The Seine is still very much a working river. Cargo boats carry their hauls into and out of the city, and loading docks dot the banks. Rocks, gravel and sand are piled along the river or stored in huge, cylindrical storage vessels. Older buildings cede space to more modern ones. Yet as I made my way north the crowds, the buildings, the river became more familiar. Then Notre Dame Cathedral’s belfries came into view, towering over the city as they have for centuries. The path along the water became crowded with people strolling, looking at monuments, sunning themselves in patches of parks, or queuing for the tour boats and restaurants that line the shores.

The Seine arched slowly south, and after the Eiffel Tower the crowds thinned. Once again the river returned to its working ways. There were more docks and even a lumber yard, and long stretches of pavement with views of the poorer neighborhoods along the western river. Dilapidated tenements stood in stark contrast to the wealthier architecture just east of them, and graffiti-lined train tracks ran parallel to the river, leading to the western edge of town. When in the distance the familiar office buildings from my usual run emerged, I was grateful for the run, happy to be heading home.

Before coming back to the States, though, I still had one more run to do in Paris. Since I had already traversed the low river valley, I wanted my last run of the summer to reach the highest point at the basilica of Sacre Coeur, where I could watch the sunrise over Paris. So I awoke at 4:45 in the morning, leaving Melanie asleep as I snuck out and snacked on speculoos cookies (a recent, delicious discovery) before sliding on my running shoes and slipping out the door. The city was dark, and though an occasional car and even rarer pedestrian passed, the city was still asleep. Only a few shop doors spilled light onto the streets, and early morning workers stood on the sidewalks, smoking their breakfast cigarettes to steel themselves for the workday.

This route took me straight through the center of the city, through Montparnasse cemetery, north along Boulevard Raspail, crossing the famed Boulevard Saint Germain before going over Pont Royal and entering the gardens of the Tuileries. While I could easily navigate the streets of the Left Bank (southern part of the city), the Right Bank streets are much more maze than grid, and finding a clear route north is difficult.

Though still shrouded in night, the city was starting to stir with more traffic, trucks unloading their cargos, and even the occasional runner. There were the quiet stumblings home of all-night revelers, and the peals of laughter from workers long awake that sounded unnaturally loud at that hour. Though I pulled out my map a couple times, I was reluctant to lose the spirit of adventure and exploration of this run. (That’s my euphemism for not wanting to look like a stupid tourist.) So I simply headed uphill, winding and finding my way north as the relatively gentle slopes closer to the river gave way to steeper inclines. And then through a gap I saw Sacre Coeur’s lighted domes standing sentinel over the entire city. A few more turns and I spied a long set of stairs climbing through the trees.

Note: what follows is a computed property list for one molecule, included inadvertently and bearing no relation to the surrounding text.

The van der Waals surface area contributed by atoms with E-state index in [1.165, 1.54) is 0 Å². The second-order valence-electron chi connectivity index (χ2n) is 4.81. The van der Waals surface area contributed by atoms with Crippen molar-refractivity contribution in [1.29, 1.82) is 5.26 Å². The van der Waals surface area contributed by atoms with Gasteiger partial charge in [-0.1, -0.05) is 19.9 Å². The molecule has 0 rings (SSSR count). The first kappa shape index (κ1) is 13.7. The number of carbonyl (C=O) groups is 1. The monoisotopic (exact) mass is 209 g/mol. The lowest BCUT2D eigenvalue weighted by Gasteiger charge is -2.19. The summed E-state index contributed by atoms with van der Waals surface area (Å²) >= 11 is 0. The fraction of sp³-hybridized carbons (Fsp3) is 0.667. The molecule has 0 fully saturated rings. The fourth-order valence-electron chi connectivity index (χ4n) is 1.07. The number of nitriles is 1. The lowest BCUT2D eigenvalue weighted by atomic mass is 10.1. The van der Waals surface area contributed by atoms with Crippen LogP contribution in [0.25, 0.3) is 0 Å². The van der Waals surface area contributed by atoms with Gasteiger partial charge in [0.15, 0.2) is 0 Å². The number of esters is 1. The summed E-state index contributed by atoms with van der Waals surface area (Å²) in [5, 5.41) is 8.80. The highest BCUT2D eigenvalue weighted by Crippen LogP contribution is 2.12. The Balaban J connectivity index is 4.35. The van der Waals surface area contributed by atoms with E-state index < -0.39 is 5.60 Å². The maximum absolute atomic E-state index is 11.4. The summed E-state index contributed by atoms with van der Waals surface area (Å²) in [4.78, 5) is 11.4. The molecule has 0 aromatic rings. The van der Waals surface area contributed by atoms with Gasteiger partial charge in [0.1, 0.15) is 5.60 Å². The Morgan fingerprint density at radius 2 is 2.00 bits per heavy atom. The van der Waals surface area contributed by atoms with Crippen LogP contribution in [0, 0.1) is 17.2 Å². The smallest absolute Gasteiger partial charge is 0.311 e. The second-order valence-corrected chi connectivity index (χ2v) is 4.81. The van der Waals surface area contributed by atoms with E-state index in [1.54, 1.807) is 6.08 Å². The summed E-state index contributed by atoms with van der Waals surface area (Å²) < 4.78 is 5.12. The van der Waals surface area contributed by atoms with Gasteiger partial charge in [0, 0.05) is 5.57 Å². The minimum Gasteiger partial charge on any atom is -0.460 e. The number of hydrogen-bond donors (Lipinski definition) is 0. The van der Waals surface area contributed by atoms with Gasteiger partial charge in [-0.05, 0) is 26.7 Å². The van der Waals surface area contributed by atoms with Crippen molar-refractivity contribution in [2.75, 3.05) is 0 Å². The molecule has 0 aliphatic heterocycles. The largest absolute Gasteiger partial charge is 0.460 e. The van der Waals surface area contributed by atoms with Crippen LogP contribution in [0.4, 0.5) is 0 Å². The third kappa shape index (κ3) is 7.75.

As I emerged from the trees the street curved around to a view of the lightening sky over Paris. The wide stairs in front the basilica were littered with empty bottles that told their tales of the night not yet ended. I imagined the idylls of youth, the impassioned philosophical conversations, the alcohol-enhanced laughter, the drunken declarations of love. A night seemingly perfect to those who spent it on the steps.

The quiet of the morning was composed of certain sounds: the hum of the funicular, the gentle whoosh of traffic below, the click and clack of a distant train. Occasionally those gentler sounds were shattered by the crashing of a glass bottle rolling down the stone stairs, knocked loose by pigeons picking through the trash for breakfast. The fleeting youth were deep in naive sleep by the time the army of brooms and bags and blowers came to clean up their mess.

I sought the serenity of a hidden staircase behind the church. From there I was afforded the perfect vantage point to see the sun come up. Clouds splotched the sky, and as the circle of sun poked through it chose the most beautiful shade between pink and orange. I watched until it became too bright, then wound my way behind the church, down through the streets of Montmartre, descending into the awakening city and heading for home.


Copyright Axel Schwarz